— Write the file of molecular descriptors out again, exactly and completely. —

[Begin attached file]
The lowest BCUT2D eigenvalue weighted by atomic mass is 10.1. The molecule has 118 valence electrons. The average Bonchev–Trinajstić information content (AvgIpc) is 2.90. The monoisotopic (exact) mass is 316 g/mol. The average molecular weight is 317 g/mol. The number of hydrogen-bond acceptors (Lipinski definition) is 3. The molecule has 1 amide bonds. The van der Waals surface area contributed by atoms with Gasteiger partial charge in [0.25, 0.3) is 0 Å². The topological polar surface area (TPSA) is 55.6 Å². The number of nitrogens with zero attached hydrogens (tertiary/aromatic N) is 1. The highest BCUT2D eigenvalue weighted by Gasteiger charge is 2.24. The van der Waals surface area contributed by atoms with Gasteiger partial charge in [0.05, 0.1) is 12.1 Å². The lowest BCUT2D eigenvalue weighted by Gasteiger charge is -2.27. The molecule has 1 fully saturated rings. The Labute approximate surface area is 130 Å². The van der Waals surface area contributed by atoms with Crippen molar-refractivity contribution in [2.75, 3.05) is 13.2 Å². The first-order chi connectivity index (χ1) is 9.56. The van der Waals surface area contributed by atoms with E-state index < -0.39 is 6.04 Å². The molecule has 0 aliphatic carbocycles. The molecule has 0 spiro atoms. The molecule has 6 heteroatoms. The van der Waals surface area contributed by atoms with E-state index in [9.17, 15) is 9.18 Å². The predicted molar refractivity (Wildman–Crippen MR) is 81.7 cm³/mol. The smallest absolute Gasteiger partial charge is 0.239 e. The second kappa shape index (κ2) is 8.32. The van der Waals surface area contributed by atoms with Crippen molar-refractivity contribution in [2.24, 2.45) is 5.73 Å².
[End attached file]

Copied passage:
The lowest BCUT2D eigenvalue weighted by atomic mass is 10.1. The molecule has 118 valence electrons. The average Bonchev–Trinajstić information content (AvgIpc) is 2.90. The monoisotopic (exact) mass is 316 g/mol. The average molecular weight is 317 g/mol. The number of hydrogen-bond acceptors (Lipinski definition) is 3. The molecule has 1 amide bonds. The van der Waals surface area contributed by atoms with Gasteiger partial charge in [0.25, 0.3) is 0 Å². The topological polar surface area (TPSA) is 55.6 Å². The number of nitrogens with zero attached hydrogens (tertiary/aromatic N) is 1. The highest BCUT2D eigenvalue weighted by Gasteiger charge is 2.24. The van der Waals surface area contributed by atoms with Gasteiger partial charge in [0.05, 0.1) is 12.1 Å². The lowest BCUT2D eigenvalue weighted by Gasteiger charge is -2.27. The molecule has 1 fully saturated rings. The Labute approximate surface area is 130 Å². The van der Waals surface area contributed by atoms with Crippen molar-refractivity contribution in [2.75, 3.05) is 13.2 Å². The first-order chi connectivity index (χ1) is 9.56. The van der Waals surface area contributed by atoms with E-state index < -0.39 is 6.04 Å². The molecule has 0 aliphatic carbocycles. The molecule has 0 spiro atoms. The molecule has 6 heteroatoms. The van der Waals surface area contributed by atoms with E-state index in [9.17, 15) is 9.18 Å². The predicted molar refractivity (Wildman–Crippen MR) is 81.7 cm³/mol. The smallest absolute Gasteiger partial charge is 0.239 e. The second kappa shape index (κ2) is 8.32. The van der Waals surface area contributed by atoms with Crippen molar-refractivity contribution in [2.24, 2.45) is 5.73 Å².